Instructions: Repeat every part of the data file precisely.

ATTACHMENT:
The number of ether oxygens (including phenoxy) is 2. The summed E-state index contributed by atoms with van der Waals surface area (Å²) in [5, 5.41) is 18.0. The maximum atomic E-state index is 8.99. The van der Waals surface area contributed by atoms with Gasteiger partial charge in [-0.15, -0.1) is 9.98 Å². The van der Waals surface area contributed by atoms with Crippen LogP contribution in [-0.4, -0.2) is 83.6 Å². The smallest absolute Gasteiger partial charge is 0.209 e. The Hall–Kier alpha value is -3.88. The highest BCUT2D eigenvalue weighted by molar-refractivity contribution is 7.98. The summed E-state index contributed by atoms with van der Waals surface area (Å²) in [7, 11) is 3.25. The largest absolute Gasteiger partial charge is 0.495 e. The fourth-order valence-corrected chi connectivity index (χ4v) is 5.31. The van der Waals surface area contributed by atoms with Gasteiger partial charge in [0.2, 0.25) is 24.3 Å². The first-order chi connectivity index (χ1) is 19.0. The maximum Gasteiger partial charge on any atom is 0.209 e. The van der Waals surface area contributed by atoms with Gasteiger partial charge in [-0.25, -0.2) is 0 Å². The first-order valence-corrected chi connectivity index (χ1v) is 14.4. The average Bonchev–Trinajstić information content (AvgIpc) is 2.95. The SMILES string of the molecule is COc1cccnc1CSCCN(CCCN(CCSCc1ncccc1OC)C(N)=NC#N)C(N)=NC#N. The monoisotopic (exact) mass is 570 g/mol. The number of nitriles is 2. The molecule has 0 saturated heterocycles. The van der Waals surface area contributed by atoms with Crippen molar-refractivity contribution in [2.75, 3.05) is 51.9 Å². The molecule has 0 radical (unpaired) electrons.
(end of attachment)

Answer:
The number of ether oxygens (including phenoxy) is 2. The summed E-state index contributed by atoms with van der Waals surface area (Å²) in [5, 5.41) is 18.0. The maximum atomic E-state index is 8.99. The van der Waals surface area contributed by atoms with Gasteiger partial charge in [-0.15, -0.1) is 9.98 Å². The van der Waals surface area contributed by atoms with Crippen LogP contribution in [-0.4, -0.2) is 83.6 Å². The smallest absolute Gasteiger partial charge is 0.209 e. The Hall–Kier alpha value is -3.88. The highest BCUT2D eigenvalue weighted by molar-refractivity contribution is 7.98. The summed E-state index contributed by atoms with van der Waals surface area (Å²) in [7, 11) is 3.25. The largest absolute Gasteiger partial charge is 0.495 e. The fourth-order valence-corrected chi connectivity index (χ4v) is 5.31. The van der Waals surface area contributed by atoms with Gasteiger partial charge in [0.2, 0.25) is 24.3 Å². The first-order chi connectivity index (χ1) is 19.0. The maximum Gasteiger partial charge on any atom is 0.209 e. The van der Waals surface area contributed by atoms with Gasteiger partial charge in [-0.25, -0.2) is 0 Å². The first-order valence-corrected chi connectivity index (χ1v) is 14.4. The average Bonchev–Trinajstić information content (AvgIpc) is 2.95. The SMILES string of the molecule is COc1cccnc1CSCCN(CCCN(CCSCc1ncccc1OC)C(N)=NC#N)C(N)=NC#N. The monoisotopic (exact) mass is 570 g/mol. The number of nitriles is 2. The molecule has 0 saturated heterocycles. The van der Waals surface area contributed by atoms with Crippen molar-refractivity contribution in [2.75, 3.05) is 51.9 Å². The molecule has 0 radical (unpaired) electrons.